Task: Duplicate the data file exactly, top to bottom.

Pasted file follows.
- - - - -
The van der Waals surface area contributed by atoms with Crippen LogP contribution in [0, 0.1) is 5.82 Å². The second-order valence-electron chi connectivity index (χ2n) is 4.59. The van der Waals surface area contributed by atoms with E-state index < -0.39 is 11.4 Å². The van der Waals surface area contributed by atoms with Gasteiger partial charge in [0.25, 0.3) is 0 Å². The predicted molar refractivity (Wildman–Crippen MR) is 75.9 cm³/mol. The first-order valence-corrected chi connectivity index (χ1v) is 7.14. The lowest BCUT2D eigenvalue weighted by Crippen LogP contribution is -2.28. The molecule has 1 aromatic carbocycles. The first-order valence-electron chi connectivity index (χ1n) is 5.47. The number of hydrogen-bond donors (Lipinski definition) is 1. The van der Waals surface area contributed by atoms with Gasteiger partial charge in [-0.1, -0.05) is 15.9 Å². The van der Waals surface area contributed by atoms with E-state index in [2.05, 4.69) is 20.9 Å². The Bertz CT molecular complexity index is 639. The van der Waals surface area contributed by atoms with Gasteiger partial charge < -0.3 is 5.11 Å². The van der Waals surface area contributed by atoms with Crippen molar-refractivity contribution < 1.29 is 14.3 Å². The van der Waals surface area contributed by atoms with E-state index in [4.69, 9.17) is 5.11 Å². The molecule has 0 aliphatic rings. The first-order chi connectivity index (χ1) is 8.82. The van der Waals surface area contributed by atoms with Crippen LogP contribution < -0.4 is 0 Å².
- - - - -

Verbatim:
The van der Waals surface area contributed by atoms with Crippen LogP contribution in [0, 0.1) is 5.82 Å². The second-order valence-electron chi connectivity index (χ2n) is 4.59. The van der Waals surface area contributed by atoms with E-state index < -0.39 is 11.4 Å². The van der Waals surface area contributed by atoms with Gasteiger partial charge in [0.25, 0.3) is 0 Å². The predicted molar refractivity (Wildman–Crippen MR) is 75.9 cm³/mol. The first-order valence-corrected chi connectivity index (χ1v) is 7.14. The lowest BCUT2D eigenvalue weighted by Crippen LogP contribution is -2.28. The molecule has 1 aromatic carbocycles. The first-order valence-electron chi connectivity index (χ1n) is 5.47. The number of hydrogen-bond donors (Lipinski definition) is 1. The van der Waals surface area contributed by atoms with Gasteiger partial charge in [-0.1, -0.05) is 15.9 Å². The van der Waals surface area contributed by atoms with E-state index in [2.05, 4.69) is 20.9 Å². The Bertz CT molecular complexity index is 639. The van der Waals surface area contributed by atoms with Gasteiger partial charge < -0.3 is 5.11 Å². The van der Waals surface area contributed by atoms with Crippen molar-refractivity contribution < 1.29 is 14.3 Å². The van der Waals surface area contributed by atoms with E-state index in [4.69, 9.17) is 5.11 Å². The molecule has 0 aliphatic rings. The first-order chi connectivity index (χ1) is 8.82. The van der Waals surface area contributed by atoms with Crippen LogP contribution < -0.4 is 0 Å².